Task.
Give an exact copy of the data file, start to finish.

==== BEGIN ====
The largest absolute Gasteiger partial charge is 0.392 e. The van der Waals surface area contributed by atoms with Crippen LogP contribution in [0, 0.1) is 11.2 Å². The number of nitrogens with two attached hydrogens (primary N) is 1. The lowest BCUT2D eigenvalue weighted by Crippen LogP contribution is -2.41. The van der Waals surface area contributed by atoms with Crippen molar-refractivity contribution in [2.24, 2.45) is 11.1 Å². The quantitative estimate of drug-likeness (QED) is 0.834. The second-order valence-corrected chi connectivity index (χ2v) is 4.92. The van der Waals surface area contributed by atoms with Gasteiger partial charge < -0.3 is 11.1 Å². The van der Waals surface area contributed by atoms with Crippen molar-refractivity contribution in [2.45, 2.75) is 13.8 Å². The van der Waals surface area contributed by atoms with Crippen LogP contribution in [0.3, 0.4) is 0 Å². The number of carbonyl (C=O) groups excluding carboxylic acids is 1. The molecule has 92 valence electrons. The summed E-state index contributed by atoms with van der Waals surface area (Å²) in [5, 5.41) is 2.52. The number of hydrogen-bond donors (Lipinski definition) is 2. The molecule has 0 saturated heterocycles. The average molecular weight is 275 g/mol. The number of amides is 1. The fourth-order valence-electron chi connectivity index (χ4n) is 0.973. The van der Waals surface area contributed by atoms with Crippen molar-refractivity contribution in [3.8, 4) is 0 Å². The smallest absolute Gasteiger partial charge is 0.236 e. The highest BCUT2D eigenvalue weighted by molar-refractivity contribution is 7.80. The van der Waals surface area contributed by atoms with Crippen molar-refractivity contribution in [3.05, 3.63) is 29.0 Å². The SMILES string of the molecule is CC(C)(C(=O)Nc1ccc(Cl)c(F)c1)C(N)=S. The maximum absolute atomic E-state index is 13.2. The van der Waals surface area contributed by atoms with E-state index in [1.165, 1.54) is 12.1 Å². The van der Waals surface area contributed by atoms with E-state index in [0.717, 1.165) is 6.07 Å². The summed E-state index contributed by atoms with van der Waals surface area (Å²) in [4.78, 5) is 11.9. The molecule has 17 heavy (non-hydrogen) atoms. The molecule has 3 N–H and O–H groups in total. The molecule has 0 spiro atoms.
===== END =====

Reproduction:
The largest absolute Gasteiger partial charge is 0.392 e. The van der Waals surface area contributed by atoms with Crippen LogP contribution in [0, 0.1) is 11.2 Å². The number of nitrogens with two attached hydrogens (primary N) is 1. The lowest BCUT2D eigenvalue weighted by Crippen LogP contribution is -2.41. The van der Waals surface area contributed by atoms with Crippen molar-refractivity contribution in [2.24, 2.45) is 11.1 Å². The quantitative estimate of drug-likeness (QED) is 0.834. The second-order valence-corrected chi connectivity index (χ2v) is 4.92. The van der Waals surface area contributed by atoms with Gasteiger partial charge < -0.3 is 11.1 Å². The van der Waals surface area contributed by atoms with Crippen molar-refractivity contribution in [2.45, 2.75) is 13.8 Å². The van der Waals surface area contributed by atoms with Crippen LogP contribution in [0.3, 0.4) is 0 Å². The number of carbonyl (C=O) groups excluding carboxylic acids is 1. The molecule has 92 valence electrons. The summed E-state index contributed by atoms with van der Waals surface area (Å²) in [5, 5.41) is 2.52. The number of hydrogen-bond donors (Lipinski definition) is 2. The molecule has 0 saturated heterocycles. The average molecular weight is 275 g/mol. The number of amides is 1. The fourth-order valence-electron chi connectivity index (χ4n) is 0.973. The van der Waals surface area contributed by atoms with Crippen molar-refractivity contribution in [3.8, 4) is 0 Å². The smallest absolute Gasteiger partial charge is 0.236 e. The highest BCUT2D eigenvalue weighted by molar-refractivity contribution is 7.80. The van der Waals surface area contributed by atoms with Crippen molar-refractivity contribution in [3.05, 3.63) is 29.0 Å². The SMILES string of the molecule is CC(C)(C(=O)Nc1ccc(Cl)c(F)c1)C(N)=S. The maximum absolute atomic E-state index is 13.2. The van der Waals surface area contributed by atoms with E-state index in [1.165, 1.54) is 12.1 Å². The van der Waals surface area contributed by atoms with E-state index in [0.717, 1.165) is 6.07 Å². The summed E-state index contributed by atoms with van der Waals surface area (Å²) in [4.78, 5) is 11.9. The molecule has 17 heavy (non-hydrogen) atoms. The molecule has 3 N–H and O–H groups in total. The molecule has 0 spiro atoms.